Training – The answer to all hospital problems

Monkey doctors

On September 10, I wrote about State government uncovering glaring deficiencies at two Orange County Hospitals – Hoag and Children’s Hospital of Orange County (CHOC). That post reported that failure to properly monitor care resulted in permanent brain damage to a child at CHOC and a patient on a monitor flat lined at Hoag without anyone noticing that for some time.

For these offenses the State of California Department of Health Services levied a fine of $ 25,000 against each hospital. Spokespersons for each hospital, including Dr. Maria Minion of CHOC, said that they had or would improve training of nursing and other personnel so that these mistakes are less likely to be repeated.

Now comes a similar situation at the University of California Medical Center (UCIMC) in Orange. You know that hospital – the one with the humongous new multi-million dollar building towering over the Santa Ana Freeway at the intersection of State College Boulevard and Chapman Avenue. It is also a hospital that makes the headlines periodically for various scandals, from embryo scams to management failures resulting in a human sacrifice ritual – fire someone up high and bring in the next expert to supposedly fix things.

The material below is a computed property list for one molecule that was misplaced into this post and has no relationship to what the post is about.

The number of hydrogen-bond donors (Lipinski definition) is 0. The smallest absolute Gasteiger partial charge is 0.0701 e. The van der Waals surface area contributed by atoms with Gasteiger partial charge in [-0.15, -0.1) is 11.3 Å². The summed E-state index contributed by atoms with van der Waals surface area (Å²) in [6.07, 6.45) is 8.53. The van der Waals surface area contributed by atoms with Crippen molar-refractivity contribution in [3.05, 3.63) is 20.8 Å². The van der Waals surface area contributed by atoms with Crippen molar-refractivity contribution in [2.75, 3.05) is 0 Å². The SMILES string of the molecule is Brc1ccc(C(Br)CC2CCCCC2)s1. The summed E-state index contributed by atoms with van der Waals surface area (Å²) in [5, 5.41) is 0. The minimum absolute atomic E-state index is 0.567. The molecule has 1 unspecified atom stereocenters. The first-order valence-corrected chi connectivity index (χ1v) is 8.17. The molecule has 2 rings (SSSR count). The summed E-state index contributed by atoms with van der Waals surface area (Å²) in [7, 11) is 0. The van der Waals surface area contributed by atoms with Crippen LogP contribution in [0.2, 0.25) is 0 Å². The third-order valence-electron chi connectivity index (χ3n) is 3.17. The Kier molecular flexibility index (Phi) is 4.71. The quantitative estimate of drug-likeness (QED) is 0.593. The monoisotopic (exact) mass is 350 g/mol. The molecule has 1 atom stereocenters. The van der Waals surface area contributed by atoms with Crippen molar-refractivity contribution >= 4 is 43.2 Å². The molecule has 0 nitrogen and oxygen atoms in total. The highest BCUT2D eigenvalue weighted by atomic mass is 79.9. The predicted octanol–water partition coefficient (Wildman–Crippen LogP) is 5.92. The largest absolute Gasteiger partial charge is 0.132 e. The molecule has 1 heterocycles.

The Orange County Register reported on September 18 (“UCIMC overdoses blamed on lack of nurse training”) that patients there received overdoses of narcotics and sedatives because the nurses were not properly trained. Now before you rush over to UCIMC to volunteer to become a victim for this little problem, read on.

According to the Register article, these overdoses had to be reversed in order to keep the patients breathing (something that apparently did not happen to Michael Jackson). The article quotes Dr. Eugene Spiritus, Chief Medical Officer, as stating that they have added training and safety precautions. The Nurses union is reported to have a different perspective – faulty equipment was being used by the hospital. The hospital counters that improved nurse training on how to operate the equipment is now in place.

So, the answer to these problems is more training. Never mind that those who have day to day management responsibility could apparently use some training in how to manage a large hospital so that training deficiencies do not occur. No wonder increasing numbers of people have come to believe that the best way to get sick, or worse, is to be admitted to a hospital.

About Over But Not Out

A retired Orange County employee, and moderate Republican. The editor seriously does not know OBNO's identity as did not the former editor, but his point of view is obviously interesting and valued.